Closeup/Lifestyles

The Big Casino

In Alberta, all bets are on—legally

Suzanne Zwarun October 3 1977
Closeup/Lifestyles

The Big Casino

In Alberta, all bets are on—legally

Suzanne Zwarun October 3 1977

The Big Casino

Closeup/Lifestyles

In Alberta, all bets are on—legally

Suzanne Zwarun

It’s only ten-thirty but on a bland Thursday night in Calgary they bed down the sidewalks at sundown. At the downtown Calgary convention centre, the Four Seasons dining room is emptying fast, The Showbar is well into its final act, the rented cops have paused in their rounds to chat up the night sweepers. You’d never guess there was anything at all left to happen unless you made your way downstairs. Down in the bowels of the complex, there’s a trail of little red arrows to follow but nobody needs them. You can hear the action. An incessant plastic twittering, the chiming of plastic chip against plastic chip, drifts up the tunnel, cuts through the city night the way a cricket’s chirp pierces the country air. The refrain, played by hundreds of cardplayers nervously fingering thousands of gambling chips, starts at noon most days in Calgary and Edmonton and ends at 2 a.m. long after the bars are closed and theatres have doused their lights. It’s a Damon Runyon dream, the largest floating blackjack game in Canada and it’s entirely legal.

It’s also a grim business. If gambling is the sin some think, Alberta likes to keep the sinner serious, the setting stark. The cashier’s cage, knocked together out of unpainted plywood, sets a mood that makes an early Ontario beer parlor seem, by comparison, luxuriously cozy. There are acres of grey tile, washed by enough neon to light a football field. No music, just the monotonous flutter of the crown and anchor wheel, the chattering of chips. No booze, just a table doling out hot dogs, soft drinks, coffee. No glittering clothes, no crystal chandeliers, no off-duty show girls.

No class at all. But the floating blackjack game only needs people and people it has. Seven impassive men and women are welded to every semicircular table, latecomers piled up two and three deep behind them, silently awaiting their turn at a chrome stool.

Las Vegas it’s not. But if casinos, Canadian-style, have all the charm of the bank that buffaloed Stephen Leacock, the money is real enough and there’s enough going by to launch a mini-bank. Twenty, 50, 100 dollar bills flutter across the felt tables, stacks of chips are swept back. At one table, a tiny, dark-haired woman pushes blue $25 chips, the table maximum. A slight, grey-suited man, playing two hands, works his way through three 20s, a 50 and 100 in an hour. Without a hint of a flinch,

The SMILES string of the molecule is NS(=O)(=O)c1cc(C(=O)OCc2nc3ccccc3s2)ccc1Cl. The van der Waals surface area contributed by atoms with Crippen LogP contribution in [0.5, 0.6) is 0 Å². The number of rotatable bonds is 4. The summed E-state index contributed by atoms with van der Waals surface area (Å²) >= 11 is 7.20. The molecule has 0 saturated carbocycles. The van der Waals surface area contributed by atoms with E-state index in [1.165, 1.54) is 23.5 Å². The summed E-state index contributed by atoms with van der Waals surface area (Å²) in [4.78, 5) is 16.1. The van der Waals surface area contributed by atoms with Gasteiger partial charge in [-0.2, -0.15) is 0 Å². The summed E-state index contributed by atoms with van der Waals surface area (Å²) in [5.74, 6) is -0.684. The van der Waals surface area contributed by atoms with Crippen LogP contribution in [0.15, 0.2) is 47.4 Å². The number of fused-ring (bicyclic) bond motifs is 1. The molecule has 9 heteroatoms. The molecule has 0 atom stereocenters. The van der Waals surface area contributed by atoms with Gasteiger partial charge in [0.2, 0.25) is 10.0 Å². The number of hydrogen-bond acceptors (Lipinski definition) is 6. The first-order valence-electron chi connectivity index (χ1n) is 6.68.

without having spoken a word, he ambles away and a red-faced man, triple chins jiggling like jelly on a train, heaves himself onto the stool. He methodically empties his pockets of $25 chips until he has $300 worth stacked in neat, four-tier piles. A change of dealers changes the run of cards and the fat man soon has his own little pile of chips cascading over the table. Then he drops $100 and is gone too.

If he cashed his chips and ran, he’d be the exception. In Calgary and Edmonton during August casinos were clearing $10,000 a day. It’s the biggest thing to happen to charities since the first girl scout cookies lit out of the bakery. In one August week in Calgary, the Pembrooke Meadows Community Association made $25.000 on Monday and Tuesday, the Silver Springs Community Association net| ted just over $20,000 on Wednesday and Thursday, the Fraternal Order of Eagles raised $19,000 on Friday and Saturday. Counting everything from horse racing to bingo, Albertans gambled away $220 million last year. That’s $183 for every adult, $103 a head more than their American counterparts spent.

Clearly, Albertans are hooked. In Calgary, a city where you’d have trouble getting a majority to agree on motherhood and God, a poll found 75% of the city in favor of charity casinos. Government and police are growing increasingly uneasy, however. Attorney General Jim Foster worries at regular intervals that casinos will be infiltrated by professional criminals. His department, almost as regularly, issues new, stricter rules for gambling but the raucous outcry that greeted the latest I set of tightening-up proposals saved the status quo, at least until February. The delay doesn’t sit well with police. Calgary Police Chief Brian Sawyer calls casinos ! “dangerous moral corrupters . . . temptations for crime figures.” He predicted last March it would be “only a matter of time until the Calgary Convention Centre becomes a gambling emporium operating six nights a week.”

In fact, the only thing rescuing the Convention Centre from that fate is the Alberta government’s decree that there can be only one casino operating in a city on any one day—the centre has to share Calgary business with other hotels and the occasional clubhouse. Without that damper, Calgary and Edmonton would rival Fas Vegas. Ficensing officials are swamped with 10 applicants for every available casino date.

The casino craze started quietly. In 1967, the Edmonton Exhibition decided a few blackjack tables would add a gold rush touch to the annual Klondike Days celebration. By this summer, the original four tables had exploded into the Golden Garter Casino: jack tables and four roulette wheels humming along 16 hours a day, 10 days in a row. Even so, Edmonton has been outstripped by Calgary. The Stampede this year ran 120 blackjack tables and four rou-

lette wheels, the largest casino the world offers.

If Albertans aren’t as bet-happy as the British bookmakers, they have taken more of a fancy to casinos than other Canadians. Since 1970 amendments to the Criminal Code, any province can license casinos for charitable or religious groups or during agricultural fairs. Most provinces do, sporadically, and every summer the Yukon sets up Diamond Tooth Gerties Gambling Hall for the tourists. But only in Alberta have casinos become a year-round entertainment. Daily gambling is limited to Calgary and Edmonton but a casino-less night in either city leaves players as twitchy as an addict in search of a fix. “We were lucky because the casino ahead of us canceled out at the last minute,” says a volunteer who recently mounted a casino. “When we were setting up the day before, we had a steady stream of people coming in to ask us if we were operating. By the time we opened, the lineup stretched all the way down the hall and out to the street.”